Government Shuts Down 3D Plastic Gun Manufacturer
There are dangers associated with freedom. No system is perfect and society must strive to find a balance. The Bill of Rights is, essentially, a list of enumerated freedoms that are flawed in their own, unique ways.
The First Amendment can allow obscene words. The Fourth Amendment can keep a heroin dealer’s stash safe simply because an officer does not have probably cause to search. The Fifth Amendment’s assurance of due process can fail and a criminal can go free. The list goes on…
In truth, I would always rather have too much freedom than not enough. I would rather have a world filled with too many books, even if some are obscene or offensive to me. I would rather have the protection of due process, even if a bullet would be a more fitting and expedient solution to dealing with a murderer. I am glad we have a protection against cruel or unusual punishment, even if what some people need is exactly that.
To that end, I would rather have a citizen posting blueprints for a 3D gun online than a government who feels that it is their function to hinder the dispersal of such information.
Cody Wilson of Defense Distributed announced on May 6th, 2013, that he had made the first gun from a commercially-available 3D printer capable of firing. As an exercise in freedom, Wilson created the 3D gun from 16 pieces crafted by a 3D printer. Then, having exercised his Second Amendment protections, he exercised his First Amendment protections by distributing the 3D blueprint files online for free.
Almost immediately, the anti-gunners panicked like feudal lords having heard that the serfs now had a printing press.
On Sunday, Sen. Charles Schumer of New York became the most prominent lawmaker to call for: banning 3-D printed handguns. “Guns are made out of plastic, so they would not be detectable by a metal detector at any airport or sporting event,” Schumer told reporters on Sunday. “Only metal part of the gun is the little firing pin: and that is too small to be detected by metal detectors, for instance, when you go through an airport.”
The senator also proposed updating the Undetectable Firearms Act of 1988 – which bans guns that can defeat airport security metal detectors – to include printable gun magazines. Defense Distributed has a federal firearms manufacturers license, which Wilson sought after being questioned by the Bureau of Alcohol, Tobacco and Firearms in 2012. That was shortly after a 3-D printer Wilson had rented was seized by its manufacturer over worries he’d violate the Undetectable Firearms Act. The law, which is set to expire this year, exempts licensed manufacturers to produce plastic guns for use as a models and prototypes.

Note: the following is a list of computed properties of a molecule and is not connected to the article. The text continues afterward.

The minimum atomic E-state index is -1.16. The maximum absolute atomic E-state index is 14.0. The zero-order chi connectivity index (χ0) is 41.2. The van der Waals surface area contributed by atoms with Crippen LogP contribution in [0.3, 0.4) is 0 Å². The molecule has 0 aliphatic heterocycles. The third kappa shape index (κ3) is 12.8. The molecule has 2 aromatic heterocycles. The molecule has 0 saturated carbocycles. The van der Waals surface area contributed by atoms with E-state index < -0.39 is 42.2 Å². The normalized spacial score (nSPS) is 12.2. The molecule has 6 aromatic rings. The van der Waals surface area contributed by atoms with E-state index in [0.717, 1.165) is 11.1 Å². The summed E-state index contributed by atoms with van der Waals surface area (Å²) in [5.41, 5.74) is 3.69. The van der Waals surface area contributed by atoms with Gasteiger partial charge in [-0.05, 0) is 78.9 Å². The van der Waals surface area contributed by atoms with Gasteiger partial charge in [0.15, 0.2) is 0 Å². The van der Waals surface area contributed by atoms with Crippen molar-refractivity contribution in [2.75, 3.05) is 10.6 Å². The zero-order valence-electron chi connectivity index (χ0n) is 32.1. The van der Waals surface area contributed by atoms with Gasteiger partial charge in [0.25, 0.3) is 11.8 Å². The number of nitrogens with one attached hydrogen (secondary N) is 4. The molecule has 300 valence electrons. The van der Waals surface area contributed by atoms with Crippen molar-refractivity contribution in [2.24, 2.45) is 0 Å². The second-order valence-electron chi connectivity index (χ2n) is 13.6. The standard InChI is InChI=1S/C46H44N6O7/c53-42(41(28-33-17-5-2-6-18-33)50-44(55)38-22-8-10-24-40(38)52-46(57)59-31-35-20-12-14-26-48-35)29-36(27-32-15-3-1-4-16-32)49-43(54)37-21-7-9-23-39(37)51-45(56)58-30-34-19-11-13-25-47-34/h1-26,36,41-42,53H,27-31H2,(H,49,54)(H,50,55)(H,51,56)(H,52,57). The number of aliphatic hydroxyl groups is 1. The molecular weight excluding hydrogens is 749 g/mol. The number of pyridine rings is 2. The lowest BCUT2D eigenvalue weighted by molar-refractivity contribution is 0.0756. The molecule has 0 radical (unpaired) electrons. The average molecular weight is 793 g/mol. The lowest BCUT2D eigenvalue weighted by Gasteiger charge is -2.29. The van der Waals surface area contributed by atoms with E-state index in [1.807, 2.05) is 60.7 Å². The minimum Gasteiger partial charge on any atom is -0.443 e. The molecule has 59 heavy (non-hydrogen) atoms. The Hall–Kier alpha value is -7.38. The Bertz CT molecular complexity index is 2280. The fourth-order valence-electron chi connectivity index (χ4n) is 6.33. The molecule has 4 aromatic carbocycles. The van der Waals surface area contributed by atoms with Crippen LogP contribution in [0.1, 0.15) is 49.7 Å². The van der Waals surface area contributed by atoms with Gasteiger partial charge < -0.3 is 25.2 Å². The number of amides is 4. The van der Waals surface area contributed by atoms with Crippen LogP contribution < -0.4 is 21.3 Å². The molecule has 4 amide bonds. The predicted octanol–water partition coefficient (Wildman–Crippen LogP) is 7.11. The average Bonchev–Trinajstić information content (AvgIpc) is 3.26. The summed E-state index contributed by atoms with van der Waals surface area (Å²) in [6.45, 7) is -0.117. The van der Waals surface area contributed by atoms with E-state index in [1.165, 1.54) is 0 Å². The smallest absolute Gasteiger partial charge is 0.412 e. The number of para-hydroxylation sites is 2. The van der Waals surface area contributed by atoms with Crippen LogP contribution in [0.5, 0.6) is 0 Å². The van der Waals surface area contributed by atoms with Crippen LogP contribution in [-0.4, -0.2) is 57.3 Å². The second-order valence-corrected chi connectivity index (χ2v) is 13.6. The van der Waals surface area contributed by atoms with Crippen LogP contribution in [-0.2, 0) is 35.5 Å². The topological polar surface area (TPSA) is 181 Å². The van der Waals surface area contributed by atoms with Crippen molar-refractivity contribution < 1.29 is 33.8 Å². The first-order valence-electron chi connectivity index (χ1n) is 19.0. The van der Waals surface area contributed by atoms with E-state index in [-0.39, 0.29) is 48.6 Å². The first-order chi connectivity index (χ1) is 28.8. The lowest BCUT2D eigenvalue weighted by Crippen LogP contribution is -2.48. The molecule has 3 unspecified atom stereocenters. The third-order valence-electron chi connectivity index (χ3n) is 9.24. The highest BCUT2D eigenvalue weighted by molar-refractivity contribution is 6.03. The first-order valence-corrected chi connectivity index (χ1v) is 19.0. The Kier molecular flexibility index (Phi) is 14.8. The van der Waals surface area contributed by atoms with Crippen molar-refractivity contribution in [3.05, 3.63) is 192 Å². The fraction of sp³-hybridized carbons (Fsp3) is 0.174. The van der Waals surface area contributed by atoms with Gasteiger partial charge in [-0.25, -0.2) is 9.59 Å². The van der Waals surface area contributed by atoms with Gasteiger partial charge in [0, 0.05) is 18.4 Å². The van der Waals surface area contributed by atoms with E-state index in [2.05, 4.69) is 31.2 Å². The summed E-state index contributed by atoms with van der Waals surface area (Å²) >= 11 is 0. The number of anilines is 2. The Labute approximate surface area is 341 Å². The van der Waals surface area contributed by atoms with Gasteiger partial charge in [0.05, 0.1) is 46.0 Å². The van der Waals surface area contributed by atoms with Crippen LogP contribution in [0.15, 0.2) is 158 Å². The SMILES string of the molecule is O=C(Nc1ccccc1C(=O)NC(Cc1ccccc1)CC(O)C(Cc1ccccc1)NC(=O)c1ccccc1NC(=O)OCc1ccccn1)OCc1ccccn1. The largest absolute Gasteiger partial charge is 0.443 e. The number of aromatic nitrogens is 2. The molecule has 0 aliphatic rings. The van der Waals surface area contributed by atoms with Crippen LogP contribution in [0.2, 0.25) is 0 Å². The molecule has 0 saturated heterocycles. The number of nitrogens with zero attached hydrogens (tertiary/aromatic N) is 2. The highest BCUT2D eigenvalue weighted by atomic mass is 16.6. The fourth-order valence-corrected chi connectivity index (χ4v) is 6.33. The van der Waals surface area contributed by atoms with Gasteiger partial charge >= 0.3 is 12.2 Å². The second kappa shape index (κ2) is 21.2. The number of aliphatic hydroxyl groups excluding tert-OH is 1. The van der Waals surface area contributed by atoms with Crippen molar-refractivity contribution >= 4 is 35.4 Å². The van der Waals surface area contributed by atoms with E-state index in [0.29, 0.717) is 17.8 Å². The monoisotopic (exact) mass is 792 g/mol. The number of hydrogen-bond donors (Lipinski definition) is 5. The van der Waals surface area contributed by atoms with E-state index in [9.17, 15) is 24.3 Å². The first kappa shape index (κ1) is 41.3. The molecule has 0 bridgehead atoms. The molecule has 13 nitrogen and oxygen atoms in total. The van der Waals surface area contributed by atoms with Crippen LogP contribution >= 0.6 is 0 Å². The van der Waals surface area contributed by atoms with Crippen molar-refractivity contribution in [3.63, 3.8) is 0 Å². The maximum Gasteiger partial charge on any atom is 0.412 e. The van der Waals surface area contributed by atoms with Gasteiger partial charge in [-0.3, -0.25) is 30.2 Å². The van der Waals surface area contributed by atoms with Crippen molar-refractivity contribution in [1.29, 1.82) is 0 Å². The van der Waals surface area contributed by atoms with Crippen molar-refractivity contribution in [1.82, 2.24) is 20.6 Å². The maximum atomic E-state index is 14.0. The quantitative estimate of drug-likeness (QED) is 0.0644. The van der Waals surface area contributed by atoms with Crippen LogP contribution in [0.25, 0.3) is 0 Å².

Naturally, the inevitable occurred and the government demanded that he remove the downloadable diagrams.
“[Defense Distributed’s] files are being removed from public access at the request of the U.S. Department of Defense Trade Controls,” read a banner atop the website. “Until further notice, the United States government claims control of the information.”
Wilson tells FoxNews.com that he decided to comply to a request by the Pentagon to take down the gun specs from his website while he weighs his legal options.
“They asked that I take it down while they determine if they have the authority to control the info,” he said. “It’s clearly a direct response to everything we did this week. 3D printing is clearly not the best way to make an effective weapon.”
Since the time of the printing press, man has used technology to enhance freedom. The feudal system worried that Johannes Gutenberg’s printing press would spread information to the masses and free them from ignorance. The U.S. government is afraid that the masses would use technology to arm themselves.
As technology progresses and this becomes a more-realistic capability, the government is going to have to come to terms with the fact that firearms are not the true culprits of violence- malice is. Whether it’s a Glock, a kitchen knife, a baseball bat or plastic pieces from a 3D printer, the tool is not what creates violence.
Over at the Washington Times, they have an absolutely devastating editorial up about the impact of gun control laws on
Australian Steve Lee says he likes guns. He like ’em so much he made this music video. He likes guns